“When I attempt to describe my years in Paris, no one believes me, I can tell. It was too Hollywood-dream perfect. Here is Nadja coming out of the student restaurant, minding her own business, and who should appear next but Eric Rohmer who stops her (“Why you of all people?” they ask) and within minutes he wants to make a film about her life.” Before she died last year Nadja Tesich, the subject of Rohmer’s 1964 documentary Nadja à Paris, collaborated with Lucy McKeon on a lovely account of that time, that city, and the director who seemed to give her free rein even while crafting his own “portrait” of the young student.
“One of the grim proverbs of noir is that you can’t escape yourself. There are no fresh starts, no second chances. But noir also demonstrates the instability of identity, the way character can be corrupted, and stories about facial transformations harbor a nebulous fear that there is in the end no fixed self. If noir is pessimistic about the possibility of change, it is at the same time haunted by fear of change—fear of looking in the mirror and seeing a stranger.” Imogen Smith examines a collection of noirish films that play on the theme of plastic surgery, from Joan Crawford’s improbable transformation in A Woman’s Face to Seconds’s promise of a new identity to come with your new face. (“There is never a moment in the movie when this seems like a good idea.”)
“That Night’s Wife invokes the social consciousness that marked not only many of Ozu’s early works but most serious Japanese films of the thirties. Like the country’s art and literature, its cinema of this era often spoke to the plight of people living in economic conditions that were partly a result of the worldwide Great Depression. […] That Night’s Wife may concern a crime, but it’s above all a work of empathy.” As were the other two crime dramas from Criterion’s new collection of early Ozu, Michael Koresky shows.
“Grimy,” “apocalyptically sleazy,” “one big punch to the audience’s face,” “a movie that will turn your hair white.” Knowing we’re discussing a director in the Shaw Brothers stable, it’s clear to see Grady Hendrix’s Kaiju Shakedown column has gotten around to Kuei Chih-hung.
As is her fashion, Gina Telaroli lets the images bear as much weight as her brief words in her essay on Wellman’s A Star Is Born; also as always, they are so well-chosen and intriguingly contrasted she pulls off the conceit with style.
Jessica P. Ogilvie does such a thorough job laying out the networking opportunities that have frozen women out of director’s chairs in Hollywood, I’m kind of surprised she gives the last word to a neuroscientist. The 170 milliseconds it takes for stereotypes to kick in in our brains seems rather less relevant than the minutes, hours, and years that follow, when all those guys in all those boardrooms ignore the qualified women sitting right next to them.
Another excerpt from David Thomson’s Why Acting Matters focuses on Truckline Cafe, the notoriously awful Maxwell Anderson play that marked the first collaboration between producer Elia Kazan, already itching to direct, and Marlon Brando, then “an odd twenty-two-year-old, a very ambitious actor who was famously unconvincing in or unready for auditions, and who could be alarmingly hesitant or withdrawn in rehearsals.” Via Movie City News.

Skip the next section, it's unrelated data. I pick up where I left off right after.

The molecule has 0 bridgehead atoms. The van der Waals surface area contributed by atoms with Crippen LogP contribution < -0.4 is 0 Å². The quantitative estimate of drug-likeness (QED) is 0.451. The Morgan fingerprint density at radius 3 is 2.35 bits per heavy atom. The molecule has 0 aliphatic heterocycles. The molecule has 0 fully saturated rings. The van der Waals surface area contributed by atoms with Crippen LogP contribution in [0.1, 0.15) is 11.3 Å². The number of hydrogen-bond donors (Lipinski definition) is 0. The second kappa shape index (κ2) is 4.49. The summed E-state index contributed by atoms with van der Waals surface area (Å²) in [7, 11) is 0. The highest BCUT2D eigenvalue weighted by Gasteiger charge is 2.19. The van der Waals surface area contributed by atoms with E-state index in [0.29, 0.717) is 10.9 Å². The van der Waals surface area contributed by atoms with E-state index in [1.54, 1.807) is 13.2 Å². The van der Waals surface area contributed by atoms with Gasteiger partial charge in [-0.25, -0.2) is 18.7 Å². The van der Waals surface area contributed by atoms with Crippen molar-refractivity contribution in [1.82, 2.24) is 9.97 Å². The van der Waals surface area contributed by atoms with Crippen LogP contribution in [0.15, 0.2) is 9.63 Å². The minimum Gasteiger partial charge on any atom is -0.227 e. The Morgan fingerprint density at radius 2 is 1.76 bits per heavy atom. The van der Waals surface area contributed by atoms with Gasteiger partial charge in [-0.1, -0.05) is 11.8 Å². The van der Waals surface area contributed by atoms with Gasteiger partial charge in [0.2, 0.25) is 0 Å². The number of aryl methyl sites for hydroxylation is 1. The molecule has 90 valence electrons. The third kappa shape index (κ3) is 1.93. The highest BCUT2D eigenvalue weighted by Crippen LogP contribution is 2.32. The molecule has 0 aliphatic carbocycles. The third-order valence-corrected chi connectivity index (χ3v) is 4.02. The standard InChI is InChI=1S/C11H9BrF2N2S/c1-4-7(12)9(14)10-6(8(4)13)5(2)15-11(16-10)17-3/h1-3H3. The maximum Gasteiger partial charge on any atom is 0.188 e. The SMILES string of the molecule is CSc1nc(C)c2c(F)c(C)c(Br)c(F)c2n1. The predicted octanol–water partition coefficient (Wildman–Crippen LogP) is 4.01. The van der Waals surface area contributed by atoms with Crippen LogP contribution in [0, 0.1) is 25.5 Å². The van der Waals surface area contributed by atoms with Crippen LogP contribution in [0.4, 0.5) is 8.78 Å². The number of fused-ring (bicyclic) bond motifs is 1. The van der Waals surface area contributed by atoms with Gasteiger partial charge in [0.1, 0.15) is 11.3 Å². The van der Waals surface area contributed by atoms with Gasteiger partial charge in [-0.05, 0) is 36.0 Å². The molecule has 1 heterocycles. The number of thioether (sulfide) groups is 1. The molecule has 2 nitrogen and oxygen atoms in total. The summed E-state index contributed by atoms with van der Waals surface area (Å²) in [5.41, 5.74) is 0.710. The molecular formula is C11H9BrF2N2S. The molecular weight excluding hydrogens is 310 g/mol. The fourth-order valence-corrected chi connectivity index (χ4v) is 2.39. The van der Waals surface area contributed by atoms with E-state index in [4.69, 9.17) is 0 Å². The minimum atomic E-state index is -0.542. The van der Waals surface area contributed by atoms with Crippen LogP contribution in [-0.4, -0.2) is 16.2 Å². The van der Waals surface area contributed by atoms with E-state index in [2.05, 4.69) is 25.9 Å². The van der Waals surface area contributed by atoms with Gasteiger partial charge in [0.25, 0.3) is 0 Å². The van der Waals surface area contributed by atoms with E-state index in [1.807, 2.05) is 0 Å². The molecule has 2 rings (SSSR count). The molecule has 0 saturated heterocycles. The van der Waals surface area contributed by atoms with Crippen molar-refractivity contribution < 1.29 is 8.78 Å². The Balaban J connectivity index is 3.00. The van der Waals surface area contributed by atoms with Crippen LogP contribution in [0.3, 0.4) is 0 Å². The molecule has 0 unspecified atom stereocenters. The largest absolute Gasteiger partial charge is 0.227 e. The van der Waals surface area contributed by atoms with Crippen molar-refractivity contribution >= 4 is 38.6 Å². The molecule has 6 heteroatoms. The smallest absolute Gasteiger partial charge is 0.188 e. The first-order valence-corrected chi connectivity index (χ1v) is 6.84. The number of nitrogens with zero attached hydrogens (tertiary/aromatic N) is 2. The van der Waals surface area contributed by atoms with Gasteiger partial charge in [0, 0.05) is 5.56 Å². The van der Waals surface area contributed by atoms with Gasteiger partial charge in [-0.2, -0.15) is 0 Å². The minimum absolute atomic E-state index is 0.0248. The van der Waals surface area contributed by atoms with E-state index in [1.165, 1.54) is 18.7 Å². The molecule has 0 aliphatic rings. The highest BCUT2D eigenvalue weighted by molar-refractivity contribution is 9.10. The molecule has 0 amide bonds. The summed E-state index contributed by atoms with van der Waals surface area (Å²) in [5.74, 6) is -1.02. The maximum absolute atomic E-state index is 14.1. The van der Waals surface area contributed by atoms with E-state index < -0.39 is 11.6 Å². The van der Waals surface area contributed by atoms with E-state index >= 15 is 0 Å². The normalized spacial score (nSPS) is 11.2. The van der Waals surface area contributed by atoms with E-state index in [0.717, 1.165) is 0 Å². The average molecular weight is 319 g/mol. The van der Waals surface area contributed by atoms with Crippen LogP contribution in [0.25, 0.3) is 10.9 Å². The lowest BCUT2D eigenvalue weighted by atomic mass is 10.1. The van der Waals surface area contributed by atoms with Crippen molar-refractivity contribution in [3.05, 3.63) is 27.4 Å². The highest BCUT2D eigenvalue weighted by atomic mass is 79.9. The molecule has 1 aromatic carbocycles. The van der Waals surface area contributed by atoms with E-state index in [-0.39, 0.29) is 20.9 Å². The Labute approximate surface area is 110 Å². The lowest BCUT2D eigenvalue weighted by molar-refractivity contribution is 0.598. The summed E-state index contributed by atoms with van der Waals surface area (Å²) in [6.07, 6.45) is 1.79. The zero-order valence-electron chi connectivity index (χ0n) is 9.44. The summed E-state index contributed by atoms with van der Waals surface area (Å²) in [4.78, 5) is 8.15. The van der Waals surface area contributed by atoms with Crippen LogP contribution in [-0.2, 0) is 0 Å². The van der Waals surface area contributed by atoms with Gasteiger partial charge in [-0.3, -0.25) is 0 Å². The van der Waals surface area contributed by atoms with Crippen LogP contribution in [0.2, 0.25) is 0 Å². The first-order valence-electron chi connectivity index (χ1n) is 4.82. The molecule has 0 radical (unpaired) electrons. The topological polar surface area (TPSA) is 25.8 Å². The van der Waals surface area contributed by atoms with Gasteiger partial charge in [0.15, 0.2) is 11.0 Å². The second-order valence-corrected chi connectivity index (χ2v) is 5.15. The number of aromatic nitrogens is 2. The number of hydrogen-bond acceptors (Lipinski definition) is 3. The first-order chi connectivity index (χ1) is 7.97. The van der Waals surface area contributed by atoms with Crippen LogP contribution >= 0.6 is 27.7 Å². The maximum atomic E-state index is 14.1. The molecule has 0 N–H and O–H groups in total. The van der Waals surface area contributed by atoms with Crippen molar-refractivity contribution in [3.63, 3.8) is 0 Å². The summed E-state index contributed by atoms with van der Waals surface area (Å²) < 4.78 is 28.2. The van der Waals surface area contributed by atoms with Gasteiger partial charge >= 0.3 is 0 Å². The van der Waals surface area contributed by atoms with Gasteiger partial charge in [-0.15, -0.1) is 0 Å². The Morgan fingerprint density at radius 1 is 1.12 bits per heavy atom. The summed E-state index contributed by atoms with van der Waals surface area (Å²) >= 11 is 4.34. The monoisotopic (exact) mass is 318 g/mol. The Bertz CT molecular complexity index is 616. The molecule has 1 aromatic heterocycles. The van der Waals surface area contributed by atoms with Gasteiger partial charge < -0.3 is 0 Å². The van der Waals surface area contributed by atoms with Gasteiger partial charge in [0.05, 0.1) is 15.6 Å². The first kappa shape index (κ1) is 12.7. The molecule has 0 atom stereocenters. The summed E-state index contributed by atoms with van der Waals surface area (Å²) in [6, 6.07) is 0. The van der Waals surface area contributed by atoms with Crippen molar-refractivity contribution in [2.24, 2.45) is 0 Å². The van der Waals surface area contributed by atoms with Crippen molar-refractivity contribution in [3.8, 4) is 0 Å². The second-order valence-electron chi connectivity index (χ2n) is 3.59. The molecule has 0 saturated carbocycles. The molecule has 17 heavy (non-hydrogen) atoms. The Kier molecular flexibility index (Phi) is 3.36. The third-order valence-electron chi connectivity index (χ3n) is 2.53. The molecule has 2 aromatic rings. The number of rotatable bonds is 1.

“Filmmakers love noir, but don’t describe your project as a noir. Studios hate the term. They believe it doesn’t sell. Panic Room isn’t a noir, the producers were told; it’s like “an Ashley Judd movie.”” David Koepp’s advice on successful screenwriting, as condensed by David Bordwell from Koepp’s recent visit to UW-Madison, is as intelligent and pragmatic as you’d expect.
“After every movie, it’s a year where you’re off the planet. I don’t like to be off the planet that long. So when they’re over, the next year I’m just sort of oof, y’know? I go and live. And then I start over again. I write constantly, I’ve written at least a hundred original screenplays and probably, God, five thousand drafts, God knows how many passes. So I’m constantly writing. Some of them nobody ever reads. I was in a meeting with Michael Douglas one time and he said ‘What happened to the Eighties?’ And I said: ‘I just thought I had to get better as a writer, and that’s what I tried to do.’ And luckily, along came Miami Blues.” Nick Pinkerton’s fine appreciation of George Armitage a few months’ back has led to an even better read after the director contacted him to dispel a rumor about his health and agreed to sit down for a career-spanning interview.
“Each medium has its charms. You love watercolors for the special properties of what watercolors can do. Oils cannot do what watercolors can do, just as 16mm film cannot produce the effects of 8mm film, and so on down the line. We are now in a very complex period and I think it will last for some time. We’re still in the digital era, and I cannot predict what’s next. The digital will have a big effect, unless there is a return to wood, to ground stone pigments [laughs]. There I stop—I leave it to the future.” At 92 Jonas Mekas has practiced and curated the art of filmmaking across decades of evolving media, and continues to bring the same care and optimism to such current projects as the expansion of the Anthology Film Archives. He discusses projects old and new with Dylan Kerr. Via David Hudson.
“I have a dear friend, Jean Carper, who is making a documentary about Alzheimer’s—she’s 83 and plays a mean game of tennis. I put her in touch with the brilliant Scott Small, who is working on Alzheimer’s at Columbia University, and he’s working on the value of forgetting, a subject I relish. You have to throw some things in the trash, or there’s not going to be room for the exciting stuff ahead.” Also spotted by Hudson, Tilda Swinton (quoted above) and painter Chuck Close talk about art, rebellion, and disease in a warm, wide-ranging interview. And in the matter of another of their subjects, fame, it’s Close who brings up the charming Meryl Streep and Oprah Winfrey anecdotes.